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J Radiosurg SBRT. 2015; 3(3): 171–178.
PMCID: PMC5746331

Prognostic significance of EGFR and KRAS mutations in NSCLC patients with brain metastases treated with radiosurgery

Abstract

Purpose

Determine whether EGFR and KRAS mutations carry prognostic significance in non-small cell lung cancer (NSCLC) patients with brain metastases treated with stereotactic radiosurgery.

Methods and Materials

Ninety-four NSCLC patients with brain metastases initially treated with stereotactic radiosurgery were retrospectively reviewed. Both EGFR and KRAS mutation status were recorded in 67 patients: EGFR+/KRAS- status in 9 patients, EGFR-/KRAS+ in 15 patients, and EGFR-/KRAS- in 43 patients. Survival was determined using the Kaplan-Meier method. Cox regression was used to assess the effects of patient factors on overall survival, local control, and distant brain control – all from time of brain metastasis diagnosis.

Results

Median overall survival from time of brain metastasis diagnosis was 30.6 months for EGFR+/KRAS- patients, 9.8 months for EGFR-/KRAS+ patients, and 19.1 months for EGFR-/KRAS- patients (p=0.094). Local control at 2 years was 100% for EGFR+/KRAS- patients, 66.7% for EGFR-/KRAS+ patients, and 97.2% for EGFR-/KRAS- patients (p=0.399). Distant brain control at 12 months was achieved in 66.7% of EGFR+/KRAS- patients, 30.0% of EGFR-/KRAS+ patients, and 73.7% of EGFR-/KRAS- patients (p=0.039). On multivariate analysis, the most important predictors of mortality were baseline DS-GPA>2 (HR=0.27; p=0.001), EGFR mutation positivity (HR=0.30; p=0.054), and KRAS mutation positivity (HR=2.12; p=0.056); the most important predictors of distant brain failure were KRAS status (HR=4.44; p=0.004) and extracranial disease (HR=3.28; p=0.058); there was no statistically significant multivariate model identified for local control.

Conclusions

In NSCLC patients with brain metastases, KRAS mutations portend higher rates of distant brain failure. Our data also suggests that EGFR portends better overall survival and KRAS portends worse overall survival, though this still needs to be verified by a larger study.

Keywords: NSCLC, brain metastases, EGFR, KRAS, radiosurgery, prognosis

1 INTRODUCTION

Cellular markers hold great promise for improving diagnostic and prognostic accuracy in cancer care. They may also be predictive of treatment response to targeted agents. In non-small cell lung cancer (NSCLC), epidermal growth factor receptor (EGFR) and v-Ki-ras2 Kirsten rat sarcoma viral oncogene homolog (KRAS) mutations have emerged as important events in cancer cell biology.

EGFR is a tyrosine kinase receptor that activates cellular transcription via BRAF/MEK/ERK proteins, leading to increased proliferation, metastasis, and anti-apoptosis.1 EGFR mutations in NSCLC cell lines have been shown to predict higher tumor response to EGFR tyrosine kinase inhibitors (TKIs) erlotinib and gefitnib.2,3,4 Although progression-free survival is improved by these TKIs, EGFR mutations portend better survival in patients, regardless of TKI use.5 EGFR mutations are more commonly found in women, non-smokers, Asian patients, and with adenocarcinoma NSCLC subtypes.6,7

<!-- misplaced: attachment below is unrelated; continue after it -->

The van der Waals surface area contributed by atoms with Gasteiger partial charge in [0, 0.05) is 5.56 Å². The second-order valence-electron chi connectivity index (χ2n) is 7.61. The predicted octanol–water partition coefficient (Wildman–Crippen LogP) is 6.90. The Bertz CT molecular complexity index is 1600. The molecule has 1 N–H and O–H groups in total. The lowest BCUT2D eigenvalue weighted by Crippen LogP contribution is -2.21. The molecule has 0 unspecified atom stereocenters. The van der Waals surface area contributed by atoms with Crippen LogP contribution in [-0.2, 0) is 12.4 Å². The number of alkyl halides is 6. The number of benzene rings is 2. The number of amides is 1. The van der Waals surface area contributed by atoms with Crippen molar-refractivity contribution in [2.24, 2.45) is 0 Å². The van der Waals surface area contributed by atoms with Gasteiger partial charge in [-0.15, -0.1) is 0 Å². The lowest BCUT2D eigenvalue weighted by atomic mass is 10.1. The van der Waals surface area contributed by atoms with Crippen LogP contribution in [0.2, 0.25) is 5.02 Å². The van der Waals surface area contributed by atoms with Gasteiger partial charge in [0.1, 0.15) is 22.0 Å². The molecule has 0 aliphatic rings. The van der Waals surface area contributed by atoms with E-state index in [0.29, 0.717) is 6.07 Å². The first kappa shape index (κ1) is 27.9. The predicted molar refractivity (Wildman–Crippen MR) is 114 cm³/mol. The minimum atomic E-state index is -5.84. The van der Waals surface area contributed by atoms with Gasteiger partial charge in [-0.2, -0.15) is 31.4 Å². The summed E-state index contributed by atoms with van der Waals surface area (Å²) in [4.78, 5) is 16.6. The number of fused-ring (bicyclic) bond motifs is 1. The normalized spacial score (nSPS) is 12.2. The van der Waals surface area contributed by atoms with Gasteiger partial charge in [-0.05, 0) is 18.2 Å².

KRAS, a signaling protein (GTPase) downstream of EGFR, acts on the same cascade affecting cellular proliferation, metastasis, and anti-apoptosis. KRAS mutations, normally occurring in codons 12 and 138, are not affected by EGFR tyrosine kinase inhibitors erlotinib and gefitinib.9,10 Yet, the effect of KRAS on overall survival of NSCLC patients is not clear.8 Some studies have shown KRAS mutations to be negative prognostic factors in certain subsets of patients (codon 12 point mutation11, stage I NSCLC12, advanced NSCLC13, and adenocarcinoma14, while other studies have failed to show statistical significance in outcomes.15,16 KRAS mutations, as opposed to EGFR mutations, are much more common in smokers and those from western countries.7,17

While the predictive value of EGFR mutation status to TKI therapy and the negative prognostic value of KRAS mutation status have been confirmed18, few papers have clarified the specific value of these mutations in NSCLC patients at the time of brain metastasis diagnosis. Two retrospective studies have shown the positive effect of EGFR mutation status in NSCLC patients with brain metastases on survival (study by Eichler et al. in which 83% of patients received WBRT either alone or with craniotomy or SRS)19 and on clinical response to WBRT (study by Gow et al. in which all patients received WBRT).20 Johung et al. have shown superior local control after gamma knife treatment in patients with tyrosine kinase-activated tumors compared with patients with no detected mutation or a KRAS mutation.21 We sought to examine a large, institutional database to retrospectively determine the association of EGFR and KRAS mutations with outcomes, including local brain failure, distant brain failure, and overall survival, in NSCLC patients with brain metastases.